Also, I was homeschooled from grades 6-9 so I was able to pursue tailored coursework about the environment and natural landscapes that might not have been available to kids learning from regular school curriculum at that time in the mid-70s.

Then, early on in my career as a journalist, I worked with a morning news producer at KTVU-Oakland. She allowed me to develop and pitch a series of 2-minute segments that we called “Earth News.” It never really got off the ground, but it was good training. That was the early 90s. It wasn’t until the digital revolution that I was free to report on environmental issues as I wished. So in the 2000s I began writing a column called Greening Hollywood, which married my years spent as an entertainment reporter with my passion for environmental issues.

Q: Sara Coppola: How was the idea of this project born?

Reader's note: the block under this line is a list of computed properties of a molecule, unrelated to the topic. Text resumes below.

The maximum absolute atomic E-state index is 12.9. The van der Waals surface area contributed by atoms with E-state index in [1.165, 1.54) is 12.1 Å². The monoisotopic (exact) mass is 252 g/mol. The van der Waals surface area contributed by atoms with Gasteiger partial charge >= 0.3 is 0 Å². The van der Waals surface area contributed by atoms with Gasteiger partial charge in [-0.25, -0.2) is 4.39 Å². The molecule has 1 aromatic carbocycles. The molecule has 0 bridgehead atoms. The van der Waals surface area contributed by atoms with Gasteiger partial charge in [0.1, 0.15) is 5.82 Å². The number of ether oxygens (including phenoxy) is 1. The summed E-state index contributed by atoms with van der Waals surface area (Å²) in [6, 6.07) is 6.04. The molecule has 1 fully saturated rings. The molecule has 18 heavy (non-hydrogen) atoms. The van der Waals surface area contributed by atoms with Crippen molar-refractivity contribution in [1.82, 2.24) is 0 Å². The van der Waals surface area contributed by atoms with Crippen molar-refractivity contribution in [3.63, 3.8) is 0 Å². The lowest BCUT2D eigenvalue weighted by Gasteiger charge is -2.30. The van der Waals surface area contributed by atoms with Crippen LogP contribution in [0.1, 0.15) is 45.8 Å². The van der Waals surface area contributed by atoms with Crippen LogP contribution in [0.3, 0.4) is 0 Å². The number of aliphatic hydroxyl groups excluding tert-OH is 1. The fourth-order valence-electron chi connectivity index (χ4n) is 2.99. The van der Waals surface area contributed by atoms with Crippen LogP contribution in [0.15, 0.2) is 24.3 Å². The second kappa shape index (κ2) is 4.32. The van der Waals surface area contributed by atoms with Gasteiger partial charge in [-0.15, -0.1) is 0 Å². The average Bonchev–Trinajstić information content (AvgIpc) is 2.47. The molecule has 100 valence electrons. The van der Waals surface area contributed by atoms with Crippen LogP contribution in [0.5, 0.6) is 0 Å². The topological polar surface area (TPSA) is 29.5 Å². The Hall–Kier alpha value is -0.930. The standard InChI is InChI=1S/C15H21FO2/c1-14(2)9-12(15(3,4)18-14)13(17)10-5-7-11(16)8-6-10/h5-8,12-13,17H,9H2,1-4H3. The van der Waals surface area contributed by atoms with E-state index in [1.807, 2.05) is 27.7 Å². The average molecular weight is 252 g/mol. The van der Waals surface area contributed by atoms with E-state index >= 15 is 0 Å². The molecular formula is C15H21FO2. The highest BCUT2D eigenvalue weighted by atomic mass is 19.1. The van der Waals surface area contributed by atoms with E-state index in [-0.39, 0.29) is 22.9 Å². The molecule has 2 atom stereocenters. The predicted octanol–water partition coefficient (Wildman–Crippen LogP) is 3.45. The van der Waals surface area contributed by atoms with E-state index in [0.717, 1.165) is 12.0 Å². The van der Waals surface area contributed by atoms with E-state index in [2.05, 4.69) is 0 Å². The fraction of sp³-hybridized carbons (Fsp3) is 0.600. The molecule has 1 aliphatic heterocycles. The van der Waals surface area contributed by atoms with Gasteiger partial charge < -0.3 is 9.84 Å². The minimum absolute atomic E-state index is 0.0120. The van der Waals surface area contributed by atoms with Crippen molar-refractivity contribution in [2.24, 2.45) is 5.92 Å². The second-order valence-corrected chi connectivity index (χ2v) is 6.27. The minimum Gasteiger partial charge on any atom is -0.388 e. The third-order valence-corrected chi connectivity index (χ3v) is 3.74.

A: Paige Donner : I feel I am most naturally expressive as a filmmaker. Since journalism is my professional background and the career I have pursued for 20 years now, a documentary about this compelling subject matter makes perfect sense.

This project in particular is based on the article assignment I did for the International Herald Tribune (the global edition of the N.Y. Times) which published in November 2011. I pitched an article about this subject to my assigning editor at IHT and he helped me to refine the angle and the approach. This documentary builds upon that one-page article and allows greater in-depth analyses and examination of Wine And Climate Change as well as allowing for the incorporation of up-to-date and newly released climate science reports.